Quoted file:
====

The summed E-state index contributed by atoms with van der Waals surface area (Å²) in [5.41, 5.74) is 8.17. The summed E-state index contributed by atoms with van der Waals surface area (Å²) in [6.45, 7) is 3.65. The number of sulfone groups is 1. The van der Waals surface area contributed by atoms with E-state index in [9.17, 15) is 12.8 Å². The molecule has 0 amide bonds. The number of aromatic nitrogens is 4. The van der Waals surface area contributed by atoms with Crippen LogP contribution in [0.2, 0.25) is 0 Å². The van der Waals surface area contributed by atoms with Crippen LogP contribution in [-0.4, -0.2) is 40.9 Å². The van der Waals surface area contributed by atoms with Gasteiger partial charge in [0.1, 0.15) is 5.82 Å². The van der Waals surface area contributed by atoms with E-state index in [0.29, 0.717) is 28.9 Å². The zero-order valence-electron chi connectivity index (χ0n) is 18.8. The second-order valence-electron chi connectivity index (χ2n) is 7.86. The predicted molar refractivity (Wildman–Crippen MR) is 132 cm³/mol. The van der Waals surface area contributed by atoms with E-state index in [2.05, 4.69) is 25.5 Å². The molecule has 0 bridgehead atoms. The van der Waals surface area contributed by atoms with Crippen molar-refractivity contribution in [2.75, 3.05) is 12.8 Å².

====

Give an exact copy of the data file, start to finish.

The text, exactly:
The summed E-state index contributed by atoms with van der Waals surface area (Å²) in [5.41, 5.74) is 8.17. The summed E-state index contributed by atoms with van der Waals surface area (Å²) in [6.45, 7) is 3.65. The number of sulfone groups is 1. The van der Waals surface area contributed by atoms with E-state index in [9.17, 15) is 12.8 Å². The molecule has 0 amide bonds. The number of aromatic nitrogens is 4. The van der Waals surface area contributed by atoms with Crippen LogP contribution in [0.2, 0.25) is 0 Å². The van der Waals surface area contributed by atoms with Crippen LogP contribution in [-0.4, -0.2) is 40.9 Å². The van der Waals surface area contributed by atoms with Gasteiger partial charge in [0.1, 0.15) is 5.82 Å². The van der Waals surface area contributed by atoms with E-state index in [0.29, 0.717) is 28.9 Å². The zero-order valence-electron chi connectivity index (χ0n) is 18.8. The second-order valence-electron chi connectivity index (χ2n) is 7.86. The predicted molar refractivity (Wildman–Crippen MR) is 132 cm³/mol. The van der Waals surface area contributed by atoms with E-state index in [2.05, 4.69) is 25.5 Å². The molecule has 0 bridgehead atoms. The van der Waals surface area contributed by atoms with Crippen molar-refractivity contribution in [2.75, 3.05) is 12.8 Å².